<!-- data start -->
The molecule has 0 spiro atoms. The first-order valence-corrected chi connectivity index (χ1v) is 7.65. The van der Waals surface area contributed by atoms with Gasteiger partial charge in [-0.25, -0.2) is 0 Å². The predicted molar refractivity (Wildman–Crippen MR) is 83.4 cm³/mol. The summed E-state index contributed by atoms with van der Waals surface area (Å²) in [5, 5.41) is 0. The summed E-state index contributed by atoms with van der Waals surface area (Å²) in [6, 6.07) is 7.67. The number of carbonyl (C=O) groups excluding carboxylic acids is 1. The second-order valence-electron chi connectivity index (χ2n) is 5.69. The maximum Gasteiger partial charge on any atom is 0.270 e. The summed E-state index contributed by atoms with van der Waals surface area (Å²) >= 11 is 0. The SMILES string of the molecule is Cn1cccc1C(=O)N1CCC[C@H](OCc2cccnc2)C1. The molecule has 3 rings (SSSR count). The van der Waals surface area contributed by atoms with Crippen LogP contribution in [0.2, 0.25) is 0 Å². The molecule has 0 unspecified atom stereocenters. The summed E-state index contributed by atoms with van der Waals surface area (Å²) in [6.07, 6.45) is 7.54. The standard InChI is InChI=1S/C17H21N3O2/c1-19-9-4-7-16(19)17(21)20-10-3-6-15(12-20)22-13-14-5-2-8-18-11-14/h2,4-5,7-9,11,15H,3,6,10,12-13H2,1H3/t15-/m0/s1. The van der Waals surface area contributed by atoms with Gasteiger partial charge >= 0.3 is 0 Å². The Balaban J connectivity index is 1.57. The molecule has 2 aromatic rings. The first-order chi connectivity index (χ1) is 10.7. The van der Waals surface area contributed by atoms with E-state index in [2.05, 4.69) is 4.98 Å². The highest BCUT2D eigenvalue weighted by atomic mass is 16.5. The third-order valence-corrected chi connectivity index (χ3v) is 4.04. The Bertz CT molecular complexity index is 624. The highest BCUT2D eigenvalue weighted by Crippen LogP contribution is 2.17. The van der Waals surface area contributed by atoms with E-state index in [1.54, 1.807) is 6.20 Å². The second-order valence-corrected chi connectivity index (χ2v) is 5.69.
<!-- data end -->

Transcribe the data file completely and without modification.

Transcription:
The molecule has 0 spiro atoms. The first-order valence-corrected chi connectivity index (χ1v) is 7.65. The van der Waals surface area contributed by atoms with Gasteiger partial charge in [-0.25, -0.2) is 0 Å². The predicted molar refractivity (Wildman–Crippen MR) is 83.4 cm³/mol. The summed E-state index contributed by atoms with van der Waals surface area (Å²) in [5, 5.41) is 0. The summed E-state index contributed by atoms with van der Waals surface area (Å²) in [6, 6.07) is 7.67. The number of carbonyl (C=O) groups excluding carboxylic acids is 1. The second-order valence-electron chi connectivity index (χ2n) is 5.69. The maximum Gasteiger partial charge on any atom is 0.270 e. The summed E-state index contributed by atoms with van der Waals surface area (Å²) >= 11 is 0. The SMILES string of the molecule is Cn1cccc1C(=O)N1CCC[C@H](OCc2cccnc2)C1. The molecule has 3 rings (SSSR count). The van der Waals surface area contributed by atoms with Crippen LogP contribution in [0.2, 0.25) is 0 Å². The molecule has 0 unspecified atom stereocenters. The summed E-state index contributed by atoms with van der Waals surface area (Å²) in [6.07, 6.45) is 7.54. The standard InChI is InChI=1S/C17H21N3O2/c1-19-9-4-7-16(19)17(21)20-10-3-6-15(12-20)22-13-14-5-2-8-18-11-14/h2,4-5,7-9,11,15H,3,6,10,12-13H2,1H3/t15-/m0/s1. The van der Waals surface area contributed by atoms with Gasteiger partial charge >= 0.3 is 0 Å². The Balaban J connectivity index is 1.57. The molecule has 2 aromatic rings. The first-order chi connectivity index (χ1) is 10.7. The van der Waals surface area contributed by atoms with E-state index in [2.05, 4.69) is 4.98 Å². The highest BCUT2D eigenvalue weighted by atomic mass is 16.5. The third-order valence-corrected chi connectivity index (χ3v) is 4.04. The Bertz CT molecular complexity index is 624. The highest BCUT2D eigenvalue weighted by Crippen LogP contribution is 2.17. The van der Waals surface area contributed by atoms with E-state index in [1.54, 1.807) is 6.20 Å². The second-order valence-corrected chi connectivity index (χ2v) is 5.69.